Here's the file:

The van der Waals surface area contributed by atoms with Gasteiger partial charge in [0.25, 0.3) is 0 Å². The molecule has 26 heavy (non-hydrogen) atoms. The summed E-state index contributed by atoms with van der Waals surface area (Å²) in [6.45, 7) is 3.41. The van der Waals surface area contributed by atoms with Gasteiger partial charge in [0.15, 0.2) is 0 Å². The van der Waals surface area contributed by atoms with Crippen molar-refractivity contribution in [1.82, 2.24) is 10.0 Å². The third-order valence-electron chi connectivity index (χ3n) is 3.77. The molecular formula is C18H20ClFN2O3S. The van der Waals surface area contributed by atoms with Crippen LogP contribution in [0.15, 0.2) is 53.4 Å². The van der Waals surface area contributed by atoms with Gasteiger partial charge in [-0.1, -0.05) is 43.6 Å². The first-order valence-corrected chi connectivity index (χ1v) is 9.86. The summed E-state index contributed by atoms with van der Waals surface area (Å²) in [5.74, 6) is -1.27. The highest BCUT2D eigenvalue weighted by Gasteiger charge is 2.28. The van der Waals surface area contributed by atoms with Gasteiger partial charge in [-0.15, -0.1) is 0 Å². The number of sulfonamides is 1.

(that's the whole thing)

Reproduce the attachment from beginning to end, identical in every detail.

The van der Waals surface area contributed by atoms with Gasteiger partial charge in [0.25, 0.3) is 0 Å². The molecule has 26 heavy (non-hydrogen) atoms. The summed E-state index contributed by atoms with van der Waals surface area (Å²) in [6.45, 7) is 3.41. The van der Waals surface area contributed by atoms with Gasteiger partial charge in [0.15, 0.2) is 0 Å². The van der Waals surface area contributed by atoms with Crippen molar-refractivity contribution in [1.82, 2.24) is 10.0 Å². The third-order valence-electron chi connectivity index (χ3n) is 3.77. The molecular formula is C18H20ClFN2O3S. The van der Waals surface area contributed by atoms with Crippen LogP contribution in [0.15, 0.2) is 53.4 Å². The van der Waals surface area contributed by atoms with Gasteiger partial charge in [-0.1, -0.05) is 43.6 Å². The first-order valence-corrected chi connectivity index (χ1v) is 9.86. The summed E-state index contributed by atoms with van der Waals surface area (Å²) in [5.74, 6) is -1.27. The highest BCUT2D eigenvalue weighted by Gasteiger charge is 2.28. The van der Waals surface area contributed by atoms with Gasteiger partial charge in [-0.15, -0.1) is 0 Å². The number of sulfonamides is 1.